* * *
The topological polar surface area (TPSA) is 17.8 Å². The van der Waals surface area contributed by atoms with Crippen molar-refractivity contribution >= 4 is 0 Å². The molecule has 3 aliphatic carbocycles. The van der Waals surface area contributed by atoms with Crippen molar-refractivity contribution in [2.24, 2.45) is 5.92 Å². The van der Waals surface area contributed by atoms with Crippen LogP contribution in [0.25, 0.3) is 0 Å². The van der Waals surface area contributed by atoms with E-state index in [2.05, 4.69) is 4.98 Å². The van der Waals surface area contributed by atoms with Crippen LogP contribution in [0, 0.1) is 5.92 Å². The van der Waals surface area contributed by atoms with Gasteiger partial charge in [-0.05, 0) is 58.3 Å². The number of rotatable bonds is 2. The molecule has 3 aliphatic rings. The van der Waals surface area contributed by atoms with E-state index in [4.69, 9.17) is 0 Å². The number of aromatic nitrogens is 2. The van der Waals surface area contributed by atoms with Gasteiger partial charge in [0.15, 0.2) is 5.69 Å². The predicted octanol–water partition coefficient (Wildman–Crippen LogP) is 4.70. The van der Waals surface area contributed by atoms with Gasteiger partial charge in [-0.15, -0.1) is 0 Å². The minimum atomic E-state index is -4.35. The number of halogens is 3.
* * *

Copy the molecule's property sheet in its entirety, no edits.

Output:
The topological polar surface area (TPSA) is 17.8 Å². The van der Waals surface area contributed by atoms with Crippen molar-refractivity contribution >= 4 is 0 Å². The molecule has 3 aliphatic carbocycles. The van der Waals surface area contributed by atoms with Crippen molar-refractivity contribution in [2.24, 2.45) is 5.92 Å². The van der Waals surface area contributed by atoms with Crippen LogP contribution in [0.25, 0.3) is 0 Å². The van der Waals surface area contributed by atoms with E-state index in [2.05, 4.69) is 4.98 Å². The van der Waals surface area contributed by atoms with Crippen LogP contribution in [0, 0.1) is 5.92 Å². The van der Waals surface area contributed by atoms with Gasteiger partial charge in [-0.05, 0) is 58.3 Å². The number of rotatable bonds is 2. The molecule has 3 aliphatic rings. The van der Waals surface area contributed by atoms with E-state index in [4.69, 9.17) is 0 Å². The number of aromatic nitrogens is 2. The van der Waals surface area contributed by atoms with Gasteiger partial charge in [0.15, 0.2) is 5.69 Å². The predicted octanol–water partition coefficient (Wildman–Crippen LogP) is 4.70. The van der Waals surface area contributed by atoms with Gasteiger partial charge in [-0.15, -0.1) is 0 Å². The minimum atomic E-state index is -4.35. The number of halogens is 3.